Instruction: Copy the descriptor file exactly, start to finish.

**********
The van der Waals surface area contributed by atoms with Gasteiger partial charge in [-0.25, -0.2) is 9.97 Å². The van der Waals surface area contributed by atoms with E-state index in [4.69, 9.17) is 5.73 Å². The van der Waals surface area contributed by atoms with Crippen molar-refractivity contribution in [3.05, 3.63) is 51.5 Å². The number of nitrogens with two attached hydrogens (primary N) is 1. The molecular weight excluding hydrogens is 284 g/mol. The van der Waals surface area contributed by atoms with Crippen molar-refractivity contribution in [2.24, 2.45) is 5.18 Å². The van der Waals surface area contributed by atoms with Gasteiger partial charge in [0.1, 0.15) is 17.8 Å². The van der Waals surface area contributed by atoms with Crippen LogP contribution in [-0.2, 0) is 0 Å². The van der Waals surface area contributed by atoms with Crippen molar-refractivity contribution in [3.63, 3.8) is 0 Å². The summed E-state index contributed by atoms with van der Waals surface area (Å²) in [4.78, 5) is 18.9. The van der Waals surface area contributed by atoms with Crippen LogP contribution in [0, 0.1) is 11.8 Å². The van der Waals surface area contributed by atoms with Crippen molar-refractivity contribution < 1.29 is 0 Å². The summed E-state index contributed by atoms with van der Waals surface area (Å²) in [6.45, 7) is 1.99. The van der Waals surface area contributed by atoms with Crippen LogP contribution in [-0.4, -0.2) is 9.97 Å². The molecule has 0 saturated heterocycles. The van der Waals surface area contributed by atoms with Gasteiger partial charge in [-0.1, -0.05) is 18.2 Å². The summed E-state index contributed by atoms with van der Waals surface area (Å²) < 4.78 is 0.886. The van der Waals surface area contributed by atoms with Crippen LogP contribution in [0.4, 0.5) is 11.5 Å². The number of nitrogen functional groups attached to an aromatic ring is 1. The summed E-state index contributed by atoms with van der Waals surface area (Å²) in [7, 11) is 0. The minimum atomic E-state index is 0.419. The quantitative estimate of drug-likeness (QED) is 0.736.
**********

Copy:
The van der Waals surface area contributed by atoms with Gasteiger partial charge in [-0.25, -0.2) is 9.97 Å². The van der Waals surface area contributed by atoms with E-state index in [4.69, 9.17) is 5.73 Å². The van der Waals surface area contributed by atoms with Crippen molar-refractivity contribution in [3.05, 3.63) is 51.5 Å². The number of nitrogens with two attached hydrogens (primary N) is 1. The molecular weight excluding hydrogens is 284 g/mol. The van der Waals surface area contributed by atoms with Crippen molar-refractivity contribution in [2.24, 2.45) is 5.18 Å². The van der Waals surface area contributed by atoms with Gasteiger partial charge in [0.1, 0.15) is 17.8 Å². The van der Waals surface area contributed by atoms with Crippen LogP contribution in [-0.2, 0) is 0 Å². The van der Waals surface area contributed by atoms with Crippen molar-refractivity contribution in [3.63, 3.8) is 0 Å². The summed E-state index contributed by atoms with van der Waals surface area (Å²) in [4.78, 5) is 18.9. The van der Waals surface area contributed by atoms with Crippen LogP contribution in [0, 0.1) is 11.8 Å². The van der Waals surface area contributed by atoms with Crippen molar-refractivity contribution < 1.29 is 0 Å². The summed E-state index contributed by atoms with van der Waals surface area (Å²) in [6.45, 7) is 1.99. The van der Waals surface area contributed by atoms with Crippen LogP contribution in [-0.4, -0.2) is 9.97 Å². The molecule has 0 saturated heterocycles. The van der Waals surface area contributed by atoms with Gasteiger partial charge in [-0.1, -0.05) is 18.2 Å². The summed E-state index contributed by atoms with van der Waals surface area (Å²) < 4.78 is 0.886. The van der Waals surface area contributed by atoms with Crippen LogP contribution in [0.4, 0.5) is 11.5 Å². The number of nitrogen functional groups attached to an aromatic ring is 1. The summed E-state index contributed by atoms with van der Waals surface area (Å²) in [7, 11) is 0. The minimum atomic E-state index is 0.419. The quantitative estimate of drug-likeness (QED) is 0.736.